Baldev Singh, a farmer about 20 km from Bathinda taluk in Punjab, plans to shift from growing cotton to moong (green gram) and Basmati rice this year. 

“For two reasons, I plan to switch over from cotton. One, I am not getting a price matching the minimum support price. Two, I face problems of labour availability. Costs of labour are going up,” he told businessline over his mobile phone.

Singh may not be alone. Other farmers in Punjab, Rajasthan and, probably, Gujarat may join him. Some farmers such as Jaipal Reddy in Telangana plan to cultivate high-density planting system (HDPS) cotton.

NREGS problem

Industry sources said the acreage will likely be lower in Punjab and Rajasthan, in particular, given the labour problem. Both these States faced acute labour shortage last year. In addition, farmers faced problems from the  National Rural Employment Guarantee Scheme Act (NREGS) as workers got around ₹300 a day.

“In Rajasthan, some farmers were even ready to part with a portion of their crop to the labour to harvest cotton bolls,” said a source, who did not wish to be identified.

However, Bhagirath Choudhary, Founder Director of Jodhpur-based South Asia Biotechnology Centre (SABC), said cotton farmers in Rajasthan do not depend on migrant labourers to the extent their counterparts do in Punjab and Haryana. 

“However, the cotton-picking season did face some issues with labour availability last season in the State,” he said.

Picking costs

Telangana, one of the biggest cotton-growing States, faces an acute labour shortage, particularly for picking. Mostly a small-holder phenomenon, cotton competes with paddy in the kharif season for labour, making it difficult for farmers to find labour.

“Farmers were earlier paying ₹10/kg for picking cotton. The wages have now increased to ₹12,” said Raichur-based Ramanuj Das Boob, a Raichur-based sourcing agent for domestic mills and multinationals. 

In the north, the problem was acute in the upper Rajasthan Ganganagar tracts and the Punjab regions adjoining it.

“I paid ₹12 a kg. Besides, I had to spend on transport to bring the workers and meet other expenses. Overall, I had to spend above ₹15 for cotton harvest Returns have been around ₹60,” said Singh. 

Pink bollworm woes

“A good number of them find job guarantee work more remunerative and comfortable. If they find such work during the picking time, it will be tough for us to find labour,” Somanna, a farmer from Narayanpet in Telangana said.

SABC’s Choudhary said, “The labour was not coming to the field (in Rajasthan) as the productivity was low on account of the severe pink bollworm infestation. The low productivity due to severely damaged cotton bolls by Pink bollworm pest infestation discouraged the labourers from getting on to the fields.”  

Severe pest infestation meant less cotton and more effort for the labour. “The first two pickings of the cotton crop cycle were okay, but farmers had labour availability issues for the third and fourth pickings, where the yields were very poor with damages caused by the pink bollworm,” he said.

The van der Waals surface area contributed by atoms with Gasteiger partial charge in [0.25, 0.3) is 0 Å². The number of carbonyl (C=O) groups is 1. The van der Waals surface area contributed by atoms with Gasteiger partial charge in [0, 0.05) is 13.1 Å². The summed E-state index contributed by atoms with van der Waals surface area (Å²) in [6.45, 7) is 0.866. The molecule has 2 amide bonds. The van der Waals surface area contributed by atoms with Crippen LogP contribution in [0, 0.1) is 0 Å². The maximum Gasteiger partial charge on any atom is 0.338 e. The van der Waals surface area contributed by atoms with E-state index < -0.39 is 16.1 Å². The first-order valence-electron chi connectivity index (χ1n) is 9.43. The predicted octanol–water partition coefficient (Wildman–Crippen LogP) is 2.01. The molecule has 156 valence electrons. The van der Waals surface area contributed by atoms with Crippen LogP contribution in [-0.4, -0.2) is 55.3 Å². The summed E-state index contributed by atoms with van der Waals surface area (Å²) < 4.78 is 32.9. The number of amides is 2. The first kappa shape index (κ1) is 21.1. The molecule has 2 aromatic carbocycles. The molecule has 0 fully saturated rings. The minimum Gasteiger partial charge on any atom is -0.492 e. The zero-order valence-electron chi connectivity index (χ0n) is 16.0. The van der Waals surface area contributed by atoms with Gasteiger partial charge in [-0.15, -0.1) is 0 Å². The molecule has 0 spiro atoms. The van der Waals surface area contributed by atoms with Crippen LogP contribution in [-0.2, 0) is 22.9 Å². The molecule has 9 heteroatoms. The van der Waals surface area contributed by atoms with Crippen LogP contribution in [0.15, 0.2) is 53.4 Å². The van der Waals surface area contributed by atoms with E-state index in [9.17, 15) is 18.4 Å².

Rajireddy, a farmer from Janagaon in Telangana, said, “Since all farmers in a village need them almost simultaneously during harvest, it gets tougher (to find labour). They charge anywhere between ₹300 and ₹500,” he said.

‘Developmental activities’

Industry sources say “developmental activities” in Bihar and Uttar Pradesh, in particular, have reduced the outflow of labour to other States, particularly northern India.

“If 100 people went out from these States earlier looking for farm jobs for six months starting from the kharif, now hardly 70 people are going out,” said an industry source, who did not wish to be identified.

A similar situation prevails in Gujarat, which gets it labour from Madhya Pradesh. “Gujarat farmers are finding it tought as many M.P. workers aren’t going there in search of jobs,” the source said.

People in Bihar and Uttar Pradesh are now finding jobs near their homes. “In Bihar, paddy, maize and wheat crops are keeping them close home. Some industrial units such as ethanol manufacturing have come up. They find it beneficial to stay in the home State,” said another source.

In Uttar Pradesh, industrial activities have picked up over the last couple of years and in particular, the northern States tops the country in the number of ethanol manufacturing units and the volume of production.

“The problem of labour availability is increasing. But, it is not yet the time to press the panic button,” said Rajkot-based Anand Popat, a cotton, yarn and cotton waste trader.

Jaipal Reddy has decided to go in for HDPS cotton this time. “It is becoming increasingly difficult to find labour for cotton farming. Last year, I tested it on one acre. This time I’m going to expand the area to 10 acres,” he said.

Choudhary called for creating awareness among farmers in North India to deal with the dreaded pink boll worm. 

With inputs from Subramani Ra Mancombu, Chennai